Campaspe Shire’s history goes back thousands of years to the days of the traditional owners, while European settlement in the shire started the first half of the 19th century.
The Campaspe region has a strong and rich Aboriginal culture, going back at least 26,000 years and evident in the range of significant Aboriginal sites including Murray River, Kow Swamp, Lake Cooper and Kanyapella depression. Traditional Owners have unique rights to their country. Aboriginal People are the primary guardians, keepers and knowledge holders of Aboriginal cultural heritage.
Campaspe Shire incorporates three Traditional Owner Groups: Dja Dja Wurrung, Taungurung; and Yorta Yorta.
The first European sighting of the southern portions of the current Campaspe Shire came in 1836 when Major Thomas Mitchell returned from his overland journey from Sydney to Portland. He was soon followed by Joseph Hawdon and Charles Bonney, who brought cattle overland from NSW in 1838. By 1840 pastoralists had taken up runs throughout the area and it was these runs that formed the basis of the local economy to the present day.
At the same time the colonial government was in the process of setting up Aboriginal Protectorates and in 1839 the Protectorate at the “Old Crossing Place” (where Mitchell had crossed the Goulburn was established. By 1840 it had been moved to the current site of Murchison under the management of William Le Souef. By 1850 the protectorate system was largely abandoned and the Murchison Protectorate was closed. The last Protector, Dr James Horsburgh established a medical practice and the Aboriginals were left to fend for themselves. The discovery of gold in the region would have created an even more foreign environment for them.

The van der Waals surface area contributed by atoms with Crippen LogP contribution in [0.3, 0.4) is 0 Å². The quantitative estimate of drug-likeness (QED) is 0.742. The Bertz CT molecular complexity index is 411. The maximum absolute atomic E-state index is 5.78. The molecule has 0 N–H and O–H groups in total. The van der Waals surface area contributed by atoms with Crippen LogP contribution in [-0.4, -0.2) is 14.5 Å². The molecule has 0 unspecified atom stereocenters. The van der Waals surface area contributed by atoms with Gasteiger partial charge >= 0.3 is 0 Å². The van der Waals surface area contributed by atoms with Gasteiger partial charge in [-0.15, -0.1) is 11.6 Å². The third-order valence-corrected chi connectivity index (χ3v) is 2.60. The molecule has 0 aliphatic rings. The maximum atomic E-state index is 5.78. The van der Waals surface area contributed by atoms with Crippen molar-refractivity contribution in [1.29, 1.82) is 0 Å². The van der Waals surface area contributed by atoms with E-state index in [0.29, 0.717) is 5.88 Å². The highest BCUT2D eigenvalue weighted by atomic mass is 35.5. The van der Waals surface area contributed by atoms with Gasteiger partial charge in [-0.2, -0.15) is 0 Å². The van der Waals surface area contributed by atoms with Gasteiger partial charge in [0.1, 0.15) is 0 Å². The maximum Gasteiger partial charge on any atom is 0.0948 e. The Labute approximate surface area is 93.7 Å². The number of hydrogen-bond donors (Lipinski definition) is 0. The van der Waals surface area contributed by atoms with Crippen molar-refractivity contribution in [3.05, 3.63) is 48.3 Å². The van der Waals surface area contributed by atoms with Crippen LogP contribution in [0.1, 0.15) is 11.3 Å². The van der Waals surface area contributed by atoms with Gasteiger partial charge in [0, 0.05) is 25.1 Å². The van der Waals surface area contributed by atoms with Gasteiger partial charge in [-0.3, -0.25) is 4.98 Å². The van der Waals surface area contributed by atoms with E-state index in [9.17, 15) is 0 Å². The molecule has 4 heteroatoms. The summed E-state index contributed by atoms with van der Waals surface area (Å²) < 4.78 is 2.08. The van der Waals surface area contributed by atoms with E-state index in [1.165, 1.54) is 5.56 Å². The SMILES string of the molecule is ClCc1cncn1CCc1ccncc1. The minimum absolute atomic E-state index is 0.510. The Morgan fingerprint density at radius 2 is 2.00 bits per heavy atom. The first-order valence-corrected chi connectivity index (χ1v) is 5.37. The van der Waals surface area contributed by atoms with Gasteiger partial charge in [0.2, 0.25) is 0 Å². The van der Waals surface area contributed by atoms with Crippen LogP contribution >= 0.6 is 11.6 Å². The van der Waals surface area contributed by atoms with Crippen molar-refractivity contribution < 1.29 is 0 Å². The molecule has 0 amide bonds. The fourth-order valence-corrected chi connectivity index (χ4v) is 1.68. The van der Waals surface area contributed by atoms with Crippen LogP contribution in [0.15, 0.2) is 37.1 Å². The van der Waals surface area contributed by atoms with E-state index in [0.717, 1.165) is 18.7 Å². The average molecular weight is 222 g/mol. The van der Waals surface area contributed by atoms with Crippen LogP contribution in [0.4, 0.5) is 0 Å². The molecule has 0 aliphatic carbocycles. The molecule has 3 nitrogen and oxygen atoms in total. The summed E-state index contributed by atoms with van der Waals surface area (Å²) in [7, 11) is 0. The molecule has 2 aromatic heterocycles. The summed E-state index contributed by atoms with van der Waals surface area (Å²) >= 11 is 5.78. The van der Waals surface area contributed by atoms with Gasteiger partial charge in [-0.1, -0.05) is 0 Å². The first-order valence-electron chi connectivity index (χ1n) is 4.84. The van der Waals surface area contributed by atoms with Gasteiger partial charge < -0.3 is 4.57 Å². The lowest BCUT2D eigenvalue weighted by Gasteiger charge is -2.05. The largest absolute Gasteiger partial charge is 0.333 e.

The first discovery of gold in this southern portion of the Shire was made by diggers from Bendigo moving overland to a new field at Beechworth. This was in 1853 near modern Rushworth. The finds at nearby Whroo occurred soon after and for the rest of the nineteenth century the Whroo field was known as the “Wet Diggings” and the Rushworth field as the “Dry Diggings”.
As with all the fields the initial activity was on the surface, digging shallow shafts and using puddling machines. Men with access to capital sunk deeper shafts gaining access to the quartz reefs. The most dramatic of all the mines in this part of the State was that at Balaclava Hill near Whroo. Initially a series of tunnels and shafts it was eventually worked as an open cut. It was named after one of the fiercest battles of the Crimean War, because it had been discovered on the same day as that battle.
The fields around Rushworth and Whroo were small compared to other parts of the central goldfields, but they were often referred to as the richest in terms of the high average yield of gold produced.
The miners in these fields were perennially plagued by problems with water, either through shafts flooding or creeks drying up leaving miners without water to drink or wash gold. At one stage diggers at Rushworth were carting their wash dirt six miles to a lagoon to wash it. There are also reports of water being carted 12 miles to Whroo from the Goulburn River.
The numbers of diggers rose and fell throughout the 1850s. They were a fickle lot and a new discovery would see them move on, only to return should another reef be uncovered. In 1856, 5,000 diggers were working at the Old Lead. Amongst these diggers were several thousand Chinese, who as with elsewhere stayed on long after the European miners had moved on.
Heritage in Rushworth
By 1859 there were still enough Chinese on the Rushworth and Whroo fields for there to be bitter attacks against them by Europeans, including pursuing them through the law. By 1860 at least 100 Chinese had been prosecuted for not having residence licences and there are records of fights at Whroo between Chinese and Irish miners.
By the 1860s the easily discovered gold was gone and it was left to newly established mining companies to dig deeper and rely on more sophisticated technology than picks and shovels, such as crushing machines to extract the gold. The departure of the alluvial miners left a denuded landscape and the remnants of settlements.
The Balaclava Hill Company was one of the more successful in these fields, during the 1860s buying up adjoining claims and expanding its operations. This mine continued for many years and proved to be highly lucrative. Between 1866 and 1881 it produced 85,000 tons of quartz and from that extracted 85,000 pounds worth of gold. By the late 1880s its activity had all but finished and all it left behind was the enormous open cut crater at Whroo.